Comment: It’s hard not to have sympathy with players being locked up like ‘caged animals’

Clubs are still in touch with squads but training at home is limited

Celtic striker Leigh Griffiths had only just been getting back to his best form when the football season was halted. Picture: Craig Foy/SNS
Celtic striker Leigh Griffiths had only just been getting back to his best form when the football season was halted. Picture: Craig Foy/SNS

It’s hard not to have sympathy with players stuck training at home like ‘caged animals’

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One fine day when we get to watch football again, what kind of shape will the players be in? “They’re used to a regimented way of life, a healthy life, a great life,” said Neil Lennon. But he’s worried about their physical well-being and not just that, their mental health, too. Train, rest, train, rest, play. It’s all about the game, everything building towards it. Take the game out of the week and is it any wonder that, in the Celtic manager’s words, footballers become like “caged animals”?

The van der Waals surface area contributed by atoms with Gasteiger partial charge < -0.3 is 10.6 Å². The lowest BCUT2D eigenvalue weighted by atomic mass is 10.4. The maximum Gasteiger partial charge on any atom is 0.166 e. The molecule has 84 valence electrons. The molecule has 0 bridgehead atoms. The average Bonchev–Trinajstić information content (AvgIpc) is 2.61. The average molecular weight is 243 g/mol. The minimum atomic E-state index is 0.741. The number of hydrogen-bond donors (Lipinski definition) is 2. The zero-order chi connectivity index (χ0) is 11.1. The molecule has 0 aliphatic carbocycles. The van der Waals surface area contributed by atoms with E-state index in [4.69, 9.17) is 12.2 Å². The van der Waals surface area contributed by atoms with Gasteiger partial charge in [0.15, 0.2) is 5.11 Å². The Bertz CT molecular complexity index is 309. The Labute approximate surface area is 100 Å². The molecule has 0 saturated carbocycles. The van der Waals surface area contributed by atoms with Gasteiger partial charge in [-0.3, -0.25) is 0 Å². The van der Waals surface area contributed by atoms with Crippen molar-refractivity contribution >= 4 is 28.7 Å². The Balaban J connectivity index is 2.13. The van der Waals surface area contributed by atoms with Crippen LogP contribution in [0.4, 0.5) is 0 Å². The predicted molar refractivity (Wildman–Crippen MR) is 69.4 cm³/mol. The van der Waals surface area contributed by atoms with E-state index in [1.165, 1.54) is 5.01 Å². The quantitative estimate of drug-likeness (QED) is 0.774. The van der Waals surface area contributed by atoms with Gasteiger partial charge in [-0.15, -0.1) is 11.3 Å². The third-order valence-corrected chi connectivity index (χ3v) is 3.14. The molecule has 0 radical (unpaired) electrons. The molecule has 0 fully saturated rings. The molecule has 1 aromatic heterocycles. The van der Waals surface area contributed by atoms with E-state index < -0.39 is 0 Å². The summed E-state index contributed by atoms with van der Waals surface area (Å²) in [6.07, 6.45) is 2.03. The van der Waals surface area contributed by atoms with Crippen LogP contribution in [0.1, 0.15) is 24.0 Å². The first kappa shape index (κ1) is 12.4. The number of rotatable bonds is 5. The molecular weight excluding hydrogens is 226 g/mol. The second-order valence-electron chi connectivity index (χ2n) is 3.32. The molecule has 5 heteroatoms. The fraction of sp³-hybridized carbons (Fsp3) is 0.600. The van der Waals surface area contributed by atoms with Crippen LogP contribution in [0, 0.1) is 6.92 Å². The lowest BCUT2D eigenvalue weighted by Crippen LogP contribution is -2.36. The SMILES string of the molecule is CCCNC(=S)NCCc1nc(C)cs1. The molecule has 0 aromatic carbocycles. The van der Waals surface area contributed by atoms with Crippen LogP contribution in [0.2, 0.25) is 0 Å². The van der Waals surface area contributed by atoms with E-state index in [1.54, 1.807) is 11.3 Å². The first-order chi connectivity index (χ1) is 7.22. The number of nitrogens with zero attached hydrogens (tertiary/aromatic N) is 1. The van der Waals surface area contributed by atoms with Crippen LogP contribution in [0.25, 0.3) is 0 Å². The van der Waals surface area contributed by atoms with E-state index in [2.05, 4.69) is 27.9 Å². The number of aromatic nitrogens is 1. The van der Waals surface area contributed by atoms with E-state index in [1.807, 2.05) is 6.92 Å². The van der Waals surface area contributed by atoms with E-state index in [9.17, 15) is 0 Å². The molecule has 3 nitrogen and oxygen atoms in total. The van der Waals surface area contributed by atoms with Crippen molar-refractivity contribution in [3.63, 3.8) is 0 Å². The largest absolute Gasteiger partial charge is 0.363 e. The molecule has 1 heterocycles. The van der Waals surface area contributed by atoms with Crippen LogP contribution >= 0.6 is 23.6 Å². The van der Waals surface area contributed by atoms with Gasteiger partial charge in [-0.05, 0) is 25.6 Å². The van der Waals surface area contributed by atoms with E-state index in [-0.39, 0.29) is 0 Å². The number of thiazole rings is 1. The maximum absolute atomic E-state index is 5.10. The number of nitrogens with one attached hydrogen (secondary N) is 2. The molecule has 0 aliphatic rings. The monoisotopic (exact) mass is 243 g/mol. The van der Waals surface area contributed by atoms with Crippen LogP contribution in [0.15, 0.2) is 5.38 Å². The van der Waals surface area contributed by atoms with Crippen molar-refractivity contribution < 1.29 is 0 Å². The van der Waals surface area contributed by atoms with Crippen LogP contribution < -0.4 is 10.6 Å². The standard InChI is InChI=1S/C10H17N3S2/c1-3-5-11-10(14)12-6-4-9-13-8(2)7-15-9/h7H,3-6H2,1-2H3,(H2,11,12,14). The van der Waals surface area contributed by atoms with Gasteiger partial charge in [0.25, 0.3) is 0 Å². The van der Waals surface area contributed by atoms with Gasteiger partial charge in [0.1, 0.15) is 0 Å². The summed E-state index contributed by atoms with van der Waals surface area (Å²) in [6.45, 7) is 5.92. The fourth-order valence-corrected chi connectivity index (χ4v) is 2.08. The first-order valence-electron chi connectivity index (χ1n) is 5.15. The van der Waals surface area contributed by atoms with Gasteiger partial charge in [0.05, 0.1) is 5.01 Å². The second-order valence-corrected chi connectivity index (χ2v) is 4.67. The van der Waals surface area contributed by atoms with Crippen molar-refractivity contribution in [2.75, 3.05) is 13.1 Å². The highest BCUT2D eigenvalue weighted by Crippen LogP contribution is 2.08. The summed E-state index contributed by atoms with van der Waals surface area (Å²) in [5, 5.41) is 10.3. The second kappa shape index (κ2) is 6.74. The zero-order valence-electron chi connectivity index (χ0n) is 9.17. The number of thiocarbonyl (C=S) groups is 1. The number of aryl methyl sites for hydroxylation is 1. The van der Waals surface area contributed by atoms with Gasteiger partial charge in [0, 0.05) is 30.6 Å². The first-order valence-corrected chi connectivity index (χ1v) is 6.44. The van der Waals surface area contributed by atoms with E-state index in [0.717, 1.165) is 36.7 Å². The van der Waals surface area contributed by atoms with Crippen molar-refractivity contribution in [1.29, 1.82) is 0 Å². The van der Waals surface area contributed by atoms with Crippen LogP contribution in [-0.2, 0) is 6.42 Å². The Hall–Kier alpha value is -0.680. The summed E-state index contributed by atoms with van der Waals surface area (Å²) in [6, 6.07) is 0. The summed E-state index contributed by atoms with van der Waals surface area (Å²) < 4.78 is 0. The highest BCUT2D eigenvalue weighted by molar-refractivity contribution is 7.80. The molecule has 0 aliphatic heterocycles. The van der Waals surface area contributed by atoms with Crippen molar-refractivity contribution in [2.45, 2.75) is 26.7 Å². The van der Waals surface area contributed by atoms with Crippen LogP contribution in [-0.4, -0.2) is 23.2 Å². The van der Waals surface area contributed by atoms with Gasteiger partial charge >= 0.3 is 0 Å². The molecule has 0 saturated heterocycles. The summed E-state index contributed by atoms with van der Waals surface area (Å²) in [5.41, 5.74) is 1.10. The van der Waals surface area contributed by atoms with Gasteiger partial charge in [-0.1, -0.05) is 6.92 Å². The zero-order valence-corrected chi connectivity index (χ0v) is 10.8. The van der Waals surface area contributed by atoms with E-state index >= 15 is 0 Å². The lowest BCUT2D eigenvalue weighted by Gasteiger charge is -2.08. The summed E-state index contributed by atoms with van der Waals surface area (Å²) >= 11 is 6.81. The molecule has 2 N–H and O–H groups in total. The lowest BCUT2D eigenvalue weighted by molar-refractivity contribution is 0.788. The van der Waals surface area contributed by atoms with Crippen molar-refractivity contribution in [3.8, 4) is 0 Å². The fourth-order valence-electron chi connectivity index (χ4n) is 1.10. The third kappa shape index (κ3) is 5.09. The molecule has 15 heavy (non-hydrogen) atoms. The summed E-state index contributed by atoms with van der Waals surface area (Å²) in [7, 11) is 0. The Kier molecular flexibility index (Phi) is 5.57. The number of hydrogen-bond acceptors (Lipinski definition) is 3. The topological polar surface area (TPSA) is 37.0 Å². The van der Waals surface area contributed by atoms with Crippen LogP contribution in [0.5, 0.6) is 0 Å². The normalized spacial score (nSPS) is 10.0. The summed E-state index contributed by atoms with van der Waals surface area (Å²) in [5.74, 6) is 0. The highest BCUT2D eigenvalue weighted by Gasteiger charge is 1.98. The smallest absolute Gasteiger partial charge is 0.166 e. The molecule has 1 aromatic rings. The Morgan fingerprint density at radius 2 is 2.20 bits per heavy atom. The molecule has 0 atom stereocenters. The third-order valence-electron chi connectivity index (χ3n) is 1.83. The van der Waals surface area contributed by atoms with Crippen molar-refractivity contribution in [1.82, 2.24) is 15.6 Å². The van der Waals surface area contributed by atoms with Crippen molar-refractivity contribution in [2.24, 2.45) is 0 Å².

Lennon is in regular contact with his players, as will be all coaches right now. Every player will be “frustrated with pent-up energy”, as Lenny puts it. Think of Leigh Griffiths, looking more and more like his old self with every game, on the way to a Scotland comeback and then … nothing. Sparky’s problems with mental health have been well-documented.

Training on your own at home is limited. As is dancing up a flight of stairs with a member of Little Mix like Liverpool’s Alex Oxlade Chamberlain. Nice moves, though.